Lemon grass (Cymbopogon spp.) reproduces by growing new shoots from the base of the plant, and this is the area that provides the best cuttings. Frost-tender, perennial plants, lemon grass varieties include culinary lemon grass (Cymbopogon citratus) and citronella grass (Cymbopogon nardus), a decorative plant that produces the signature citronella oil. Lemon grass grows outdoors in U.S. Department of Agriculture plant hardiness zones 10 through 11, and citronella grass grows in USDA zones 10 through 12. Citronella grass is also called mana grass, nardus and nard grass.
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Propagating From Clumps
A single clump of lemon grass can provide many new plants. Lemon grass clumps grow steadily wider through the growing season, and you can remove small pieces of plant with roots attached from the edge of a clump. The best time for propagating lemon grass from clumps is late fall or early winter, when the plants have stopped growing.
Things You'll Need
- Sharp trowel or spade
- Rubbing alcohol
- Pruning shears or knife
- 3-inch plant pot with drainage holes
Cut vertically through the edge of the base of a lemon grass plant into the soil with a sharp trowel, so you slice off a section of shoots 1/2 to 1 inch wide and their attached roots. If the clump is large and the root system is deep, you may need to use a sharp spade to cut all the way through the roots.
Wipe pruning shear blades or the blade of a pruning knife with a cloth dipped in rubbing alcohol.
Prune the removed lemon grass section's leaves to 5 or 6 inches long. Prune the roots to shorten them so that they will fit in a 3-inch plant pot with drainage holes. Wipe the pruning shears or pruning knife blade with rubbing alcohol when you've finished.
Fill the plant pot to 1/2 inch below the rim with freely draining potting soil, such as potting soil for cuttings or seedlings. Make a hole in the center of the soil large enough to hold the roots of the lemon grass section.
Place the lemon grass section in the plant pot so that it sits at its original growing depth. Fill in the gaps around its roots with potting soil.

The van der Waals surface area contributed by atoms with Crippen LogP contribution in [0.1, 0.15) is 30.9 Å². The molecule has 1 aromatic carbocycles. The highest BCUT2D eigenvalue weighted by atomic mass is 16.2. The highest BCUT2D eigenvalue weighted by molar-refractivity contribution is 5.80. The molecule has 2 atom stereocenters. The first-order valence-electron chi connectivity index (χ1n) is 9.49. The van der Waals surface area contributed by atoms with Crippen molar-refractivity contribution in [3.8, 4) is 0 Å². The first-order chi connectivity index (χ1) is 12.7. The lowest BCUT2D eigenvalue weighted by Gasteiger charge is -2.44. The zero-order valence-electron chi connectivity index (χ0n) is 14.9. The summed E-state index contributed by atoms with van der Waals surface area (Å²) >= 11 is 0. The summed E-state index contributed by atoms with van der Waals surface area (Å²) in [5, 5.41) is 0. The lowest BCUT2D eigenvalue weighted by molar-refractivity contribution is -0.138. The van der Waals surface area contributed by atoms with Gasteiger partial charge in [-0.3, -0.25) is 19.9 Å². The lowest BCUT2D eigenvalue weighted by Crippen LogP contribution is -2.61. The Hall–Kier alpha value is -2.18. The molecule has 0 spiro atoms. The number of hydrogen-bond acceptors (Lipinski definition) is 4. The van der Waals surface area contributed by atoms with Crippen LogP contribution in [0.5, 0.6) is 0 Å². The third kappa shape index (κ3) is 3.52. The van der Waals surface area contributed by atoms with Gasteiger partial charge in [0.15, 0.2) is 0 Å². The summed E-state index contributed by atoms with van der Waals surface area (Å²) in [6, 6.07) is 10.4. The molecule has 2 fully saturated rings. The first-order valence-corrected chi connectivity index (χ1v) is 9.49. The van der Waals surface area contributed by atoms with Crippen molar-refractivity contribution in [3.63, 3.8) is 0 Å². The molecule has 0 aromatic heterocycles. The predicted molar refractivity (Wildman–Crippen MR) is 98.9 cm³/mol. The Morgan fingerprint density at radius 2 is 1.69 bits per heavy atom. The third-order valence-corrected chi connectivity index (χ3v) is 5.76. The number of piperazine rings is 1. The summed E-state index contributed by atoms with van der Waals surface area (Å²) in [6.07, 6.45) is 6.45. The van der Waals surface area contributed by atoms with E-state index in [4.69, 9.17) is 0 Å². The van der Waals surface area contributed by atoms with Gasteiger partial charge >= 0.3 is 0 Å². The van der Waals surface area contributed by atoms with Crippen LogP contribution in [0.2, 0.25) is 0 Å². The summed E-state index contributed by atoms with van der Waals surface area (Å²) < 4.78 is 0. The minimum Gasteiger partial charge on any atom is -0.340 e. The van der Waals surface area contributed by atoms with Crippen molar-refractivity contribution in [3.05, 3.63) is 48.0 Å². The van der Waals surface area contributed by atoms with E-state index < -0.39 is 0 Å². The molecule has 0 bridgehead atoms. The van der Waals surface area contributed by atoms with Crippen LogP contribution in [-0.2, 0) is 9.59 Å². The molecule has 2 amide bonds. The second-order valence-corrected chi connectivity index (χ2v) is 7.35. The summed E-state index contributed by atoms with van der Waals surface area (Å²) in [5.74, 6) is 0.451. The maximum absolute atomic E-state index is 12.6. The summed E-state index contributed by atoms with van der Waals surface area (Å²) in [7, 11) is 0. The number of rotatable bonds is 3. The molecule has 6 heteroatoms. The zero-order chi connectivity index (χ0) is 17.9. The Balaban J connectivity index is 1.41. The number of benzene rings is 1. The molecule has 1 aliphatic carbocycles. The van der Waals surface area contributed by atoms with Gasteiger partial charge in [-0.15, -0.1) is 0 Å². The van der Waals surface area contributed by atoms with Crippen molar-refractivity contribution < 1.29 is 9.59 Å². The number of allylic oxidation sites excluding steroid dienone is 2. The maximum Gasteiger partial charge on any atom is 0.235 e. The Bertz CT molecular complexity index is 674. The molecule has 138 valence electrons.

Water the lemon grass section until water flows through the drainage holes in the plant pot, and place the pot in a warm, sunny spot indoors if you get frosts in your area. In frost-free climates, place the pot outdoors in a sunny area sheltered from winds.
Water the lemon grass section when the soil surface is dry.
Rooting Lemon Grass From a Grocery Store Stem
Culinary lemon grass stems sold in grocery stores often sprout roots when left in a glass of water for several weeks. Place two or three stems in a clean glass jar and fill the jar with clean water. Change the water every day. Roots usually form within two to three weeks. When the roots are 2 to 3 inches long, plant each stem in a 3-inch plant pot with drainage holes and freely draining potting soil, and care for the plants in the same way as sections taken from lemon grass clumps.
Select stems that have large base plates for the best chances of success.
Planting in the Garden
When lemon grass roots appear through the drainage holes in the pot, the plant is ready for planting into the garden.
In areas that experience frosts, wait until after the last frost before planting lemon grass outdoors.
Plant the new lemon grass plants in an area that receives at least six hours of direct sun each day. Lemon grass tolerates most soils, but it grows best in organically rich soil that drains well.
Dig a hole the same depth as the plant pot and about 1 1/2 times as wide. Remove the plant from its pot and place it in the hole at its original growing depth. Fill in the gaps around its roots with dug soil. Space lemon grass plants 2 feet apart.
Lemon grass thrives in evenly moist soil and with regular applications of liquid fertilizer. Water lemon grass when the soil is dry to a depth of 1/2 inch, applying enough water to moisten the soil to the base of the root ball.
To fertilize lemon grass, dissolve 2 teaspoons of a water-soluble, 24-8-16 fertilizer in 1 gallon of water and apply the solution every week. One gallon feeds 10 square feet of lemon grass plants.